>Questions on Christian Hipsterism: Part II

Posted: 08/10/2010 in brett mccracken, Christian hipsters, Christian living, Christianity Today, mosiac

>Hello again, my fellow Christian Hipsters. Thanks everyone who responded to my previous post on this subject. You make me glad when you post comments. Today, I hope to continue this conversation on the important phenomena of Christian Hipsterism -whether you are at Mosaic, Mars Hill, or any other church.

I’m sure everyone already knows that this is not the first wave of “Christian Cool” or however you want to term it. Years ago, in the sixties and the seventies, there were people who also wanted to be hip, follow Jesus, and avoid the established Christian culture. They too, wanted a more authentic version of Christianity that did not simply mirror the culturally conservative, suburban, nuclear family, consumerist, American life-style.

They were called “Jesus People.”

Now, they Jesus People have cut their hair. They traded their sandals for dress shoes. They have beat their VW vans into SUVs. They now puchase the veggie-tales videos for their kids. They help run Calvary Chapel. The patronize the Christian book stores. They vote republican. In other words, they became the Christian establishment.

So if the previous generation of edgy, Christian cool, eventually another nominally Christian establishment, what will stop the current trend from becoming the same thing? It does not have to be. The mistakes of the past do not need to be repeated.

There is another important question for a good discussion. I can’t put it any words better than Brett McCraken himself. He wonders, have Christian hipsters simply traded one way of conforming to the world for another way of conforming to the world? This is a quote from the end of the Christainity Today Article:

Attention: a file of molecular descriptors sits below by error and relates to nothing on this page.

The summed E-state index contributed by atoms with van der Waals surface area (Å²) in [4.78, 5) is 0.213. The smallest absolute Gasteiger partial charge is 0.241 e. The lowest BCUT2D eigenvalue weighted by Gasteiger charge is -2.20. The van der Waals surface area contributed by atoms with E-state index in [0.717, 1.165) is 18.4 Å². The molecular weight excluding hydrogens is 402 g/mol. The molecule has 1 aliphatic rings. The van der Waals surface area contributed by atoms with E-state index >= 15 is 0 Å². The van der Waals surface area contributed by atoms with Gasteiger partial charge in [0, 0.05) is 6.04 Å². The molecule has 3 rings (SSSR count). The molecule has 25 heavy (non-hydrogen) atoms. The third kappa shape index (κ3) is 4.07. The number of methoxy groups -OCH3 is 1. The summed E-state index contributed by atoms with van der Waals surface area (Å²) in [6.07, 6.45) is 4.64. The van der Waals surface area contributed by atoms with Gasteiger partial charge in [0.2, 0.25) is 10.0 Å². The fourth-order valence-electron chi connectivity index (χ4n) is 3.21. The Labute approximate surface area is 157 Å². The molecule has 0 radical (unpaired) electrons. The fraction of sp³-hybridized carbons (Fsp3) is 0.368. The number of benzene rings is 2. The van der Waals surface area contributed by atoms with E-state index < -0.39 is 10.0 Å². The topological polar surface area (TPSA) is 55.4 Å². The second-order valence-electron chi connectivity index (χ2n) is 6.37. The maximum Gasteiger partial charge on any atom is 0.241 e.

Isn’t Christianity supposed to be distinguishable and set apart from the world? Christian hipsters are rebelling against a mainstream Christianity that they see as too indistinguishable from secular mainstream culture (i.e. consumerist, numbers-driven Fox News-watching, immigrant-hating, SUV-driving), but their corrective may not turn out much better. Some hipster Christianity is as indistinguishable from its secular hipster counterpart as yesterday’s megachurch Christianity was indistinguishable from secular soccer-mom suburbia.

Finally, he puts down an important challenge

The challenge for hipster Christians is to figure out what it means, in their cultural context, to put on a new self, created after the likeness of God in true righteousness and holiness (Eph 4:24). We are new creations, and the old has passed away (2 Cor 5:17). How does that mesh with the Pabst-guzzling, Parliament smoking nonchalant image that seems important to many hipsters?

So here are two questions everyone can answer in the comments:
1) How might the current trend in millennial Christian hipsterism, avoid the mistakes of the baby boomer Christian hipster-ism of the 60s and 70s? Specifically, how do we not simply turn into the next generation of SUV-driving suberbanites?
2) How can we be certain that we are really fulfilling Eph 4:24 and 2 Cor 5:17? How can be certain we are not simply conforming to the sub-cultural values of wider “hipsterisms”?

Thanks for reading… and for commenting!!

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